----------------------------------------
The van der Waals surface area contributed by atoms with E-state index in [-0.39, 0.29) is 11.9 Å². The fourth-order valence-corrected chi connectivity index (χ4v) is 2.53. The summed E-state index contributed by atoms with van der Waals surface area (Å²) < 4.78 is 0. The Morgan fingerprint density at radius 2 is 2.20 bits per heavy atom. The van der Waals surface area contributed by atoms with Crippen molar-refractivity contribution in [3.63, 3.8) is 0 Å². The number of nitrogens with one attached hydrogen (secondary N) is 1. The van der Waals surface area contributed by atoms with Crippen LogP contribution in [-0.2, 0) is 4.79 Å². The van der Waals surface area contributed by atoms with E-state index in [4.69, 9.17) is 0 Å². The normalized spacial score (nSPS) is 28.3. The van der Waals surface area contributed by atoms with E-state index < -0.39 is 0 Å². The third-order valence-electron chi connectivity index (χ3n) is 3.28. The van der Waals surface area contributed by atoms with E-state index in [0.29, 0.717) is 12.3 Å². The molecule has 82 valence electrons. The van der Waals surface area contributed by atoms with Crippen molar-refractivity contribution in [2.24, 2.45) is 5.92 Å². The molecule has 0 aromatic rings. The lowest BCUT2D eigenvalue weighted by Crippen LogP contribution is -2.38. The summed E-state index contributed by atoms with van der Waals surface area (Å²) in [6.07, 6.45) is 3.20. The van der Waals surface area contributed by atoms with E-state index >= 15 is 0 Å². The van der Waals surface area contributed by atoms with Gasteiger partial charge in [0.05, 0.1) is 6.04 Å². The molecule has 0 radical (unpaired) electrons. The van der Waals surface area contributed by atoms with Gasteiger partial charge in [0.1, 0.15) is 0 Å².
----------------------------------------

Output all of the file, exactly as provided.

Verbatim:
The van der Waals surface area contributed by atoms with E-state index in [-0.39, 0.29) is 11.9 Å². The fourth-order valence-corrected chi connectivity index (χ4v) is 2.53. The summed E-state index contributed by atoms with van der Waals surface area (Å²) < 4.78 is 0. The Morgan fingerprint density at radius 2 is 2.20 bits per heavy atom. The van der Waals surface area contributed by atoms with Crippen molar-refractivity contribution in [3.63, 3.8) is 0 Å². The number of nitrogens with one attached hydrogen (secondary N) is 1. The van der Waals surface area contributed by atoms with Crippen LogP contribution in [-0.2, 0) is 4.79 Å². The van der Waals surface area contributed by atoms with E-state index in [4.69, 9.17) is 0 Å². The normalized spacial score (nSPS) is 28.3. The van der Waals surface area contributed by atoms with E-state index < -0.39 is 0 Å². The third-order valence-electron chi connectivity index (χ3n) is 3.28. The van der Waals surface area contributed by atoms with E-state index in [0.29, 0.717) is 12.3 Å². The molecule has 82 valence electrons. The van der Waals surface area contributed by atoms with Crippen molar-refractivity contribution in [2.24, 2.45) is 5.92 Å². The molecule has 0 aromatic rings. The lowest BCUT2D eigenvalue weighted by Crippen LogP contribution is -2.38. The summed E-state index contributed by atoms with van der Waals surface area (Å²) in [6.07, 6.45) is 3.20. The van der Waals surface area contributed by atoms with E-state index >= 15 is 0 Å². The van der Waals surface area contributed by atoms with Gasteiger partial charge in [0.05, 0.1) is 6.04 Å². The molecule has 0 radical (unpaired) electrons. The van der Waals surface area contributed by atoms with Gasteiger partial charge in [0.1, 0.15) is 0 Å².